IT’S all part of my morning routine.
Let the dog out, scare away the heron and then put the kettle on. But while Monty and our resident heron never disappoint, the all important first-brew-of-the-day has been much less easy to rely on, as recently tea bags have been conspicuous by their absence.
As previously related, Wifey has pressed hard in recent years for us to redecorate the house and, after only 22 years, I finally caved in. New curtains and carpets were booked and we agreed to get someone in to help with the decorating and fettle those little jobs around the house that accumulate as the years pass by.
In fairness, things have gone very well but I should have been just that bit suspicious of what I presumed was our decorator’s beer belly. Now in the illustrious circles I socialise in such a physical attribute is considered something of a badge of honour. Unfortunately, I am no Sherlock Holmes, and I failed to question the evidence clearly available to me, and so my diagnosis was wrong.
Everyday the job progressed well. Our decorator arrived on time and, without delay, launched himself into the travails of the day. Barely stopping to take the odd break, he applied himself to his tasks with commitment diligence and professionalism. We were impressed.
But then I noticed something. The kettle never seemed to cool. We seemed to get through gallons of milk and, most significantly, the tea bags seemed to evaporate. Such energetic application to his work had to be fuelled by a constant supply of tea and custard creams. At one point the power had to be turned off, and you could see the naked fear in his eyes that brews might not be forthcoming. I had to counsel him with the reassurance we could always boil a kettle on the stove and his panic subsided. The work continued apace.
It was at that point I realised he was a disappointment. I could not fault his professionalism or his commitment to the task in hand. Indeed it was not unpleasant having him around, but there was a deep character flaw that dismayed me. This was not a man to invite on our cycle tours. That was no beer belly. It was tea bloat.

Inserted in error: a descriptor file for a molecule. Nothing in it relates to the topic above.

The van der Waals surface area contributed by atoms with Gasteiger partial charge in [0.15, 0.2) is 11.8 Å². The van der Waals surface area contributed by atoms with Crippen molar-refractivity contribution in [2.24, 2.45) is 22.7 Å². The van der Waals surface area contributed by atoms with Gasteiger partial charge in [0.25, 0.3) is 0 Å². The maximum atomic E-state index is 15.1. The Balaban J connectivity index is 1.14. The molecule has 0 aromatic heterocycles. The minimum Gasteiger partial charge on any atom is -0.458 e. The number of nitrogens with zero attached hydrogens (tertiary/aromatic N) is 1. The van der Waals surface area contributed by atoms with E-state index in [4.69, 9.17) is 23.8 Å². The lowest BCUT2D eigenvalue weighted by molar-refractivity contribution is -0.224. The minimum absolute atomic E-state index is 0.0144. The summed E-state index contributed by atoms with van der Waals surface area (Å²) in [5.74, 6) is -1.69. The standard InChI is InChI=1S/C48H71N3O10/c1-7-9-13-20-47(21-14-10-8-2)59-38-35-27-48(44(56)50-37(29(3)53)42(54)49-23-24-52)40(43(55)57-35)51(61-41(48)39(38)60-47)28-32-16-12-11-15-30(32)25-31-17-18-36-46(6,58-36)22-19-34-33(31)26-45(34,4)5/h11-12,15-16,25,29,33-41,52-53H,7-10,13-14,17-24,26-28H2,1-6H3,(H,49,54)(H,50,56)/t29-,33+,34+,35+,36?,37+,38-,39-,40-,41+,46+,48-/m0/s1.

Unfortunately, the same cannot be said for me, and so the diet continues. After an impressive start losing a stone, I have been unable to shed any more weight. I need to get back out on my bike but the frozen ground twice thwarted my plans. The freeze, and the fact I no longer bounce like I once did, meant that cycling on the canal bank was just too hazardous. Instead Wifey and I pulled on our boots to go walking instead. Even this was not easy. Rain had fallen on frozen ground leaving everything covered in what climbers sometimes call ‘verglas’, a thin coating of ice (as on rock). We plodded along for a few miles but packed it in as we realised we had taken in no views whatsoever, so careful were we to avoid a fall onto that iron-hard surface.
In truth the cold snap had been a blessing. Everything has been held back by the cold temperatures allowing us to concentrate on the house before the beginning of the garden season. Mind you, the thaw this week has been rapid and after just a few days of more moderate weather the odd crocus has joined the snowdrops in flower. The daffs once more will start to grow at speed and life will soon return to the countryside and our gardens, and with it I will start to be busy at work.
We re-open at Reedley on March 1st and I can see March being a busy month for us. I’m quite excited about it really. I tend to get all fired up and often skip meals relying instead on that mark of the true professional, a constant supply of brews to keep me going as we set things out. My only concern? After all this decorating, will there be any teabags left?